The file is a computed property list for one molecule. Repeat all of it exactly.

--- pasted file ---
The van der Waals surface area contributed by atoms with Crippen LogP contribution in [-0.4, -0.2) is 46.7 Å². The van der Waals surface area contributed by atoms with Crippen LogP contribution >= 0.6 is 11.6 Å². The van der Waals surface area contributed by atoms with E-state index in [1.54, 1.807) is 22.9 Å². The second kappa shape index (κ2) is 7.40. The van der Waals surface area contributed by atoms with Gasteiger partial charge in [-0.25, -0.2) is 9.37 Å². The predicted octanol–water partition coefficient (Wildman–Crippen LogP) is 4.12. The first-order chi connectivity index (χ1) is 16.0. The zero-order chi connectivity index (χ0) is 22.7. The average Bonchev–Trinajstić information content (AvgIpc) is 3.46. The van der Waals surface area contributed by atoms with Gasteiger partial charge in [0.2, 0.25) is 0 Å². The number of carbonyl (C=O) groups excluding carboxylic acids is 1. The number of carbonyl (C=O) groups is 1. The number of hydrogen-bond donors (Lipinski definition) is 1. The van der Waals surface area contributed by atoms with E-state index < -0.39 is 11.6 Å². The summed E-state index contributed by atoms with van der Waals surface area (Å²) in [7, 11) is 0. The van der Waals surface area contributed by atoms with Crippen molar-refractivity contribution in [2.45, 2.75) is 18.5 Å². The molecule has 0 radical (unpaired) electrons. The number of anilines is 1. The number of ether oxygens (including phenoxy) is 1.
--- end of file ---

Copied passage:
The van der Waals surface area contributed by atoms with Crippen LogP contribution in [-0.4, -0.2) is 46.7 Å². The van der Waals surface area contributed by atoms with Crippen LogP contribution >= 0.6 is 11.6 Å². The van der Waals surface area contributed by atoms with E-state index in [1.54, 1.807) is 22.9 Å². The second kappa shape index (κ2) is 7.40. The van der Waals surface area contributed by atoms with Gasteiger partial charge in [-0.25, -0.2) is 9.37 Å². The predicted octanol–water partition coefficient (Wildman–Crippen LogP) is 4.12. The first-order chi connectivity index (χ1) is 16.0. The zero-order chi connectivity index (χ0) is 22.7. The average Bonchev–Trinajstić information content (AvgIpc) is 3.46. The van der Waals surface area contributed by atoms with Gasteiger partial charge in [0.2, 0.25) is 0 Å². The number of carbonyl (C=O) groups excluding carboxylic acids is 1. The number of carbonyl (C=O) groups is 1. The number of hydrogen-bond donors (Lipinski definition) is 1. The van der Waals surface area contributed by atoms with E-state index < -0.39 is 11.6 Å². The summed E-state index contributed by atoms with van der Waals surface area (Å²) in [7, 11) is 0. The van der Waals surface area contributed by atoms with Crippen molar-refractivity contribution in [2.45, 2.75) is 18.5 Å². The molecule has 0 radical (unpaired) electrons. The number of anilines is 1. The number of ether oxygens (including phenoxy) is 1.